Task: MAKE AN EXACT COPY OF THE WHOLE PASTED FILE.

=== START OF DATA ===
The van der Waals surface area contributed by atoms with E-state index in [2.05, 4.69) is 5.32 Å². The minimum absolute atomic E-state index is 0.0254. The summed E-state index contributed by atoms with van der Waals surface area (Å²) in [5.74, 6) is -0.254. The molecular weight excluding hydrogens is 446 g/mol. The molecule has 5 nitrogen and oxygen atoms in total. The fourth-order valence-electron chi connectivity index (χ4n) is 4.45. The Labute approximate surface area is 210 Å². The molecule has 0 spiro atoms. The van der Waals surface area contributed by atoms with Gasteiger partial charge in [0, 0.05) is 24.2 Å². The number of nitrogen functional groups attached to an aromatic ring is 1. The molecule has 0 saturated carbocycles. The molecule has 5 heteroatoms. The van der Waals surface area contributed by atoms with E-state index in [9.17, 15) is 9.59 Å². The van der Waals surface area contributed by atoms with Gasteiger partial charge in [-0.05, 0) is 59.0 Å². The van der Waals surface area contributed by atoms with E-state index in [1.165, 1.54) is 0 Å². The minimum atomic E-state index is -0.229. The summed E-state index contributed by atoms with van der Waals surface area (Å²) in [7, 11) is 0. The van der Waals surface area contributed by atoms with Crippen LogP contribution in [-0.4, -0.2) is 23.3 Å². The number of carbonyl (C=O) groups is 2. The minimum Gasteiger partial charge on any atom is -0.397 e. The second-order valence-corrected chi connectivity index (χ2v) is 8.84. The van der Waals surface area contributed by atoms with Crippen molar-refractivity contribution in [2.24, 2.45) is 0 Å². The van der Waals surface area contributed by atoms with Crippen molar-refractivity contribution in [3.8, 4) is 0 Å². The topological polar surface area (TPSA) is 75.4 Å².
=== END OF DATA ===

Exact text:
The van der Waals surface area contributed by atoms with E-state index in [2.05, 4.69) is 5.32 Å². The minimum absolute atomic E-state index is 0.0254. The summed E-state index contributed by atoms with van der Waals surface area (Å²) in [5.74, 6) is -0.254. The molecular weight excluding hydrogens is 446 g/mol. The molecule has 5 nitrogen and oxygen atoms in total. The fourth-order valence-electron chi connectivity index (χ4n) is 4.45. The Labute approximate surface area is 210 Å². The molecule has 0 spiro atoms. The van der Waals surface area contributed by atoms with Gasteiger partial charge in [0, 0.05) is 24.2 Å². The number of nitrogen functional groups attached to an aromatic ring is 1. The molecule has 0 saturated carbocycles. The molecule has 5 heteroatoms. The van der Waals surface area contributed by atoms with E-state index in [9.17, 15) is 9.59 Å². The van der Waals surface area contributed by atoms with Gasteiger partial charge in [-0.05, 0) is 59.0 Å². The van der Waals surface area contributed by atoms with E-state index in [1.165, 1.54) is 0 Å². The minimum atomic E-state index is -0.229. The summed E-state index contributed by atoms with van der Waals surface area (Å²) in [7, 11) is 0. The van der Waals surface area contributed by atoms with Crippen LogP contribution in [-0.4, -0.2) is 23.3 Å². The number of carbonyl (C=O) groups is 2. The minimum Gasteiger partial charge on any atom is -0.397 e. The second-order valence-corrected chi connectivity index (χ2v) is 8.84. The van der Waals surface area contributed by atoms with Crippen molar-refractivity contribution in [2.24, 2.45) is 0 Å². The van der Waals surface area contributed by atoms with Crippen molar-refractivity contribution in [3.8, 4) is 0 Å². The topological polar surface area (TPSA) is 75.4 Å².